Known as synaptotagmin-3, or SYT3, the protein helps to replenish the supply of chemical neurotransmitters that carry signals between neurons.

Read the full OHSU News article here
Jackman Lab

Gouaux Lab discovers mechanism of hearing

In a discovery published today in the journal Nature, OHSU scientists used advanced imaging to reveal the molecular machinery that allows the inner ear to convert vibrations into the sensation of sound.
In a discovery published today in the journal Nature, OHSU scientists used advanced imaging to reveal the molecular machinery that allows the inner ear to convert vibrations into the sensation of sound.

Scientists at Oregon Health & Science University have revealed, for the first time and in near-atomic detail, the structure of the key part of the inner ear responsible for hearing.

“This is the last sensory system in which that fundamental molecular machinery has remained unknown,” said senior author Eric Gouaux, Ph.D., senior scientist with the OHSU Vollum Institute and a Howard Hughes Medical Institute investigator. “The molecular machinery that carries out this absolutely amazing process has been unresolved for decades.”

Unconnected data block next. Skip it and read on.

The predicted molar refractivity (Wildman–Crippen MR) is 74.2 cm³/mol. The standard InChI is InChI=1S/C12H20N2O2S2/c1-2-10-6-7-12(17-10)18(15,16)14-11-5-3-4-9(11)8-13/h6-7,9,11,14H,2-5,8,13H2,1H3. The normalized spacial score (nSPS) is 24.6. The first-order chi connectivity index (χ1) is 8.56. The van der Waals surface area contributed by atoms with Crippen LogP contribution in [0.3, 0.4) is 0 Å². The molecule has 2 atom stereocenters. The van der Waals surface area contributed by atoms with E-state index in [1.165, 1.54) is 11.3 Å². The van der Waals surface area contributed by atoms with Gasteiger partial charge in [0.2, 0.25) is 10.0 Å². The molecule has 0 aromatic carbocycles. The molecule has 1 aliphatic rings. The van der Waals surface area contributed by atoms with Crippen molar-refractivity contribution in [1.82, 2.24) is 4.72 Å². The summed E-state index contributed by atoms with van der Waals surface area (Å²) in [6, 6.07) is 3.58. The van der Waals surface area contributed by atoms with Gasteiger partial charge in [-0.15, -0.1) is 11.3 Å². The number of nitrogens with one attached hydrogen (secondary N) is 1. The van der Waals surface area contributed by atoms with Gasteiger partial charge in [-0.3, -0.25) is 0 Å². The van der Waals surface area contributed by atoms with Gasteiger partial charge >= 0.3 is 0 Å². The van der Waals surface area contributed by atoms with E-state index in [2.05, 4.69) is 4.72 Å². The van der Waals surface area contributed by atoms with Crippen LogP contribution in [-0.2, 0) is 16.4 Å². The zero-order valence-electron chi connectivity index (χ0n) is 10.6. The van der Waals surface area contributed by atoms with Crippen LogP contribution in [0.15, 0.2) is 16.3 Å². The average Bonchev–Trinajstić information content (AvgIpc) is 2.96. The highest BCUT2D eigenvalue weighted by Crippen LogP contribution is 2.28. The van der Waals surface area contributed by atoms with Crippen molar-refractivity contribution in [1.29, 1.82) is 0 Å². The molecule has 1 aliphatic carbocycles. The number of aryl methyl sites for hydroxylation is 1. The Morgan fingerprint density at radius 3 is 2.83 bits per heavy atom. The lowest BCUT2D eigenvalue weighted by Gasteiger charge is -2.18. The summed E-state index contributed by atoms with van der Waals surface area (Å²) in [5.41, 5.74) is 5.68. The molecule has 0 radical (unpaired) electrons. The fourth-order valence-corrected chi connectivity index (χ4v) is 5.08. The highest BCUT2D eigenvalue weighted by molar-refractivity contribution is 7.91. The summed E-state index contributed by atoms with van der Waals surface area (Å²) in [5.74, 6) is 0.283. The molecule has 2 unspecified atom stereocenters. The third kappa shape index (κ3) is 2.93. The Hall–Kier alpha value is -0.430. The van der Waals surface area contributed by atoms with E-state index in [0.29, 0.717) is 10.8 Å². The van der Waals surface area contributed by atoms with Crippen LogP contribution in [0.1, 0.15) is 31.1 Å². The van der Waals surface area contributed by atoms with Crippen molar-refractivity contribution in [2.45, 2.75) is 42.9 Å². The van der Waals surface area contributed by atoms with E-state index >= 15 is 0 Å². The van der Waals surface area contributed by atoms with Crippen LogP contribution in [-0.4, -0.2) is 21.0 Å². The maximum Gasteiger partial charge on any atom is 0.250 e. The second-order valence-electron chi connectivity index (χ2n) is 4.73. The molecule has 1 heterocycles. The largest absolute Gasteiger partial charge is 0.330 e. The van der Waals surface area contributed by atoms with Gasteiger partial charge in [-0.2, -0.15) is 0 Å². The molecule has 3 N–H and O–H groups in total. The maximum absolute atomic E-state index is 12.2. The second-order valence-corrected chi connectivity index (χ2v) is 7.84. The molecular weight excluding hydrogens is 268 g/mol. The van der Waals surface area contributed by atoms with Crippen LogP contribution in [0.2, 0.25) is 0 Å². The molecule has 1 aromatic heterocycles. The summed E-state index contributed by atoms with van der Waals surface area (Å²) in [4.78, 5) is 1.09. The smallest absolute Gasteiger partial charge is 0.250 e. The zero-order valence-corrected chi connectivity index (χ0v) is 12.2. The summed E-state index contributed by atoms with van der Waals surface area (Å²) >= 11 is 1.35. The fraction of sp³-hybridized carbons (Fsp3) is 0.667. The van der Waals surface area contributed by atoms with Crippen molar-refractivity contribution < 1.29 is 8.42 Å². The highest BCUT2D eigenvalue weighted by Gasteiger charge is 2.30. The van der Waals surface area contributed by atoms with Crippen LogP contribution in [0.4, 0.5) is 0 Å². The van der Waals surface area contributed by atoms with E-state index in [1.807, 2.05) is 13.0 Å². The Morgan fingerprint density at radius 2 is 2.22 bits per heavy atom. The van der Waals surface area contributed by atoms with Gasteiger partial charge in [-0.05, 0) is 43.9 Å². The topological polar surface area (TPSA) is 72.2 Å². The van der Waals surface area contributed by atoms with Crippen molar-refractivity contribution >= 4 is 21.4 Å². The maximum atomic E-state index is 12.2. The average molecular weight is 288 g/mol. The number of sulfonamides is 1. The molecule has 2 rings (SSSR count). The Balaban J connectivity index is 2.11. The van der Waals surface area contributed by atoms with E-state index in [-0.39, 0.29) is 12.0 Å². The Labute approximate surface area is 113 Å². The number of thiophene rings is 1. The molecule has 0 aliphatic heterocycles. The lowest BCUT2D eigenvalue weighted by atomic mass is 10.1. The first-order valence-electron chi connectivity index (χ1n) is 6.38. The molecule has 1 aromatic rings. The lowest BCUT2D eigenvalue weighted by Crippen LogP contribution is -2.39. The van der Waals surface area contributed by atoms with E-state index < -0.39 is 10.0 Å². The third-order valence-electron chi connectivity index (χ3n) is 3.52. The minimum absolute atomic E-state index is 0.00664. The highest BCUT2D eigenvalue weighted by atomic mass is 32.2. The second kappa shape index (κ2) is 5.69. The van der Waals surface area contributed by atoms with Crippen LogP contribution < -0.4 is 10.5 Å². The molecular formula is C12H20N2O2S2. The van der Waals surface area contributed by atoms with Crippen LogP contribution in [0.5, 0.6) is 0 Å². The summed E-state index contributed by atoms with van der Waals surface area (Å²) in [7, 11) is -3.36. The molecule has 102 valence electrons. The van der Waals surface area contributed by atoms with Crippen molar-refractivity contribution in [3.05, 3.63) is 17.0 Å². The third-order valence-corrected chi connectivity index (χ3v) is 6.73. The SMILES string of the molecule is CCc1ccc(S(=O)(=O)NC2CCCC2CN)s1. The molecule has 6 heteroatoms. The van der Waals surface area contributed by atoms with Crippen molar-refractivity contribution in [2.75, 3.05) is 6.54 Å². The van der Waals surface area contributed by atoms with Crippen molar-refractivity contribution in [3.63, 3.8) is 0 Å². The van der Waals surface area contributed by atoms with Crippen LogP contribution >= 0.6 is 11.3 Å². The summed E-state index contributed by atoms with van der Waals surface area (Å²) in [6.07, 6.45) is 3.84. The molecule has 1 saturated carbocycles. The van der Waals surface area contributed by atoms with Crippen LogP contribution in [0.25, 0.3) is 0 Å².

Until now.

Read the Full Article Here
Gouaux Lab

More news and accolades

Recognition for our early career awardees

Graduate students and postdoctoral fellows are usually supported by research grants to individual faculty or by institutional training grants from the NIH. However, a sought-after perk for trainees is to obtain an individual fellowship from federal sources or foundations. Such awards are an honor and also provide important financial support for the trainee and their lab. Graduate students and postdoctoral fellows in the Vollum Institute have been remarkably successful in obtaining these awards over the past few years. This is a credit to the quality of the trainees and the support they receive from their mentors. Congratulations to all.